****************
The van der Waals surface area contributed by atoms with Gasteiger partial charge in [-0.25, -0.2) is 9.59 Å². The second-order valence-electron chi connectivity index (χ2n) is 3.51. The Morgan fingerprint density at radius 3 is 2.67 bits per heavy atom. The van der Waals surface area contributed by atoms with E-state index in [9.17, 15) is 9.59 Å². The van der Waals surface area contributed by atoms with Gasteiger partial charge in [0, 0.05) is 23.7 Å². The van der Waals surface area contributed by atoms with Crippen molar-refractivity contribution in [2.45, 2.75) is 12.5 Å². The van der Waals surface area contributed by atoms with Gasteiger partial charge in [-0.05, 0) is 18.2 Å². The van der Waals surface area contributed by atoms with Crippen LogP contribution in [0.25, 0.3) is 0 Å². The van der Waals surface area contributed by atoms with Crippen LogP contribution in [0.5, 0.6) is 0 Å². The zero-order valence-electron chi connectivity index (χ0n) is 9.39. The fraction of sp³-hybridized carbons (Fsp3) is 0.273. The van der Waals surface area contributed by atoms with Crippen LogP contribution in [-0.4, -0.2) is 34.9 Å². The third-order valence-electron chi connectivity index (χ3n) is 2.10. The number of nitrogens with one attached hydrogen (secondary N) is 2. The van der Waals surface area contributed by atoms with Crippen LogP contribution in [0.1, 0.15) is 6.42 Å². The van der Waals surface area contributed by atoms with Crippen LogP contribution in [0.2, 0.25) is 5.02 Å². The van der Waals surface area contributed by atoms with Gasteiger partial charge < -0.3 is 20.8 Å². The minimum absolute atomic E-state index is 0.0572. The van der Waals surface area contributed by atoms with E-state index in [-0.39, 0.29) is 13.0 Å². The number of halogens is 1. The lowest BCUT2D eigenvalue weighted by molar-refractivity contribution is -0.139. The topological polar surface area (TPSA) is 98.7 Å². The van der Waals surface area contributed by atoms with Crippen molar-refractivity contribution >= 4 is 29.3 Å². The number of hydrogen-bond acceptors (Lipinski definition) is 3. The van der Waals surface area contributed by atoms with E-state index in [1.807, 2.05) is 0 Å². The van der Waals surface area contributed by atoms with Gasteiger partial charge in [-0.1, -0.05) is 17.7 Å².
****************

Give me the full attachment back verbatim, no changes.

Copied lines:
The van der Waals surface area contributed by atoms with Gasteiger partial charge in [-0.25, -0.2) is 9.59 Å². The second-order valence-electron chi connectivity index (χ2n) is 3.51. The Morgan fingerprint density at radius 3 is 2.67 bits per heavy atom. The van der Waals surface area contributed by atoms with E-state index in [9.17, 15) is 9.59 Å². The van der Waals surface area contributed by atoms with Gasteiger partial charge in [0, 0.05) is 23.7 Å². The van der Waals surface area contributed by atoms with Crippen molar-refractivity contribution in [2.45, 2.75) is 12.5 Å². The van der Waals surface area contributed by atoms with Gasteiger partial charge in [-0.05, 0) is 18.2 Å². The van der Waals surface area contributed by atoms with Crippen LogP contribution in [0.25, 0.3) is 0 Å². The van der Waals surface area contributed by atoms with Crippen LogP contribution in [0.5, 0.6) is 0 Å². The zero-order valence-electron chi connectivity index (χ0n) is 9.39. The fraction of sp³-hybridized carbons (Fsp3) is 0.273. The van der Waals surface area contributed by atoms with Crippen LogP contribution in [-0.4, -0.2) is 34.9 Å². The third-order valence-electron chi connectivity index (χ3n) is 2.10. The number of nitrogens with one attached hydrogen (secondary N) is 2. The van der Waals surface area contributed by atoms with Crippen LogP contribution in [0.1, 0.15) is 6.42 Å². The van der Waals surface area contributed by atoms with Crippen LogP contribution in [0.2, 0.25) is 5.02 Å². The van der Waals surface area contributed by atoms with Gasteiger partial charge < -0.3 is 20.8 Å². The minimum absolute atomic E-state index is 0.0572. The van der Waals surface area contributed by atoms with E-state index in [-0.39, 0.29) is 13.0 Å². The number of halogens is 1. The lowest BCUT2D eigenvalue weighted by molar-refractivity contribution is -0.139. The topological polar surface area (TPSA) is 98.7 Å². The van der Waals surface area contributed by atoms with Crippen molar-refractivity contribution >= 4 is 29.3 Å². The number of hydrogen-bond acceptors (Lipinski definition) is 3. The van der Waals surface area contributed by atoms with E-state index in [1.807, 2.05) is 0 Å². The van der Waals surface area contributed by atoms with Gasteiger partial charge in [-0.1, -0.05) is 17.7 Å².